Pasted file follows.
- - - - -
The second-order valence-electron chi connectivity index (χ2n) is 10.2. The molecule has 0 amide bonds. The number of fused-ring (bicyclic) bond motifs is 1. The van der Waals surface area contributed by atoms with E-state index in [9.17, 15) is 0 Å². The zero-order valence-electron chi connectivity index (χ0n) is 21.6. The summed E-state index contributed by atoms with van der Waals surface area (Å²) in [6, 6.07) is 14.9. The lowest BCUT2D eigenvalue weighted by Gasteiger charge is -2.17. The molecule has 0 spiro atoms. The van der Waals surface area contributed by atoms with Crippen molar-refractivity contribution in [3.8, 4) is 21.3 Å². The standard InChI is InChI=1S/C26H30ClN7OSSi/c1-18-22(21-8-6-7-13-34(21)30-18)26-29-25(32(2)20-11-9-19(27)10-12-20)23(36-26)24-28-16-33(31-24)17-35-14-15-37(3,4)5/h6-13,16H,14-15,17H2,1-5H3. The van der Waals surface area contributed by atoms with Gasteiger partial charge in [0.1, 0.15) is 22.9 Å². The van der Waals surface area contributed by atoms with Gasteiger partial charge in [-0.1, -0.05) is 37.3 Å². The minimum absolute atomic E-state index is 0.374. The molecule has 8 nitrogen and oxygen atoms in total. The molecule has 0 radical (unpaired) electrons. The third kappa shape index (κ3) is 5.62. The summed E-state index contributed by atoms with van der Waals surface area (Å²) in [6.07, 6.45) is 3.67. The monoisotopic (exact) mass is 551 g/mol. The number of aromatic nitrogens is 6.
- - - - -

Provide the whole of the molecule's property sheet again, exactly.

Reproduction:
The second-order valence-electron chi connectivity index (χ2n) is 10.2. The molecule has 0 amide bonds. The number of fused-ring (bicyclic) bond motifs is 1. The van der Waals surface area contributed by atoms with E-state index in [9.17, 15) is 0 Å². The zero-order valence-electron chi connectivity index (χ0n) is 21.6. The summed E-state index contributed by atoms with van der Waals surface area (Å²) in [6, 6.07) is 14.9. The lowest BCUT2D eigenvalue weighted by Gasteiger charge is -2.17. The molecule has 0 spiro atoms. The van der Waals surface area contributed by atoms with Crippen molar-refractivity contribution in [3.8, 4) is 21.3 Å². The standard InChI is InChI=1S/C26H30ClN7OSSi/c1-18-22(21-8-6-7-13-34(21)30-18)26-29-25(32(2)20-11-9-19(27)10-12-20)23(36-26)24-28-16-33(31-24)17-35-14-15-37(3,4)5/h6-13,16H,14-15,17H2,1-5H3. The van der Waals surface area contributed by atoms with Gasteiger partial charge in [0.1, 0.15) is 22.9 Å². The van der Waals surface area contributed by atoms with Gasteiger partial charge in [-0.1, -0.05) is 37.3 Å². The minimum absolute atomic E-state index is 0.374. The molecule has 8 nitrogen and oxygen atoms in total. The molecule has 0 radical (unpaired) electrons. The third kappa shape index (κ3) is 5.62. The summed E-state index contributed by atoms with van der Waals surface area (Å²) in [6.07, 6.45) is 3.67. The monoisotopic (exact) mass is 551 g/mol. The number of aromatic nitrogens is 6.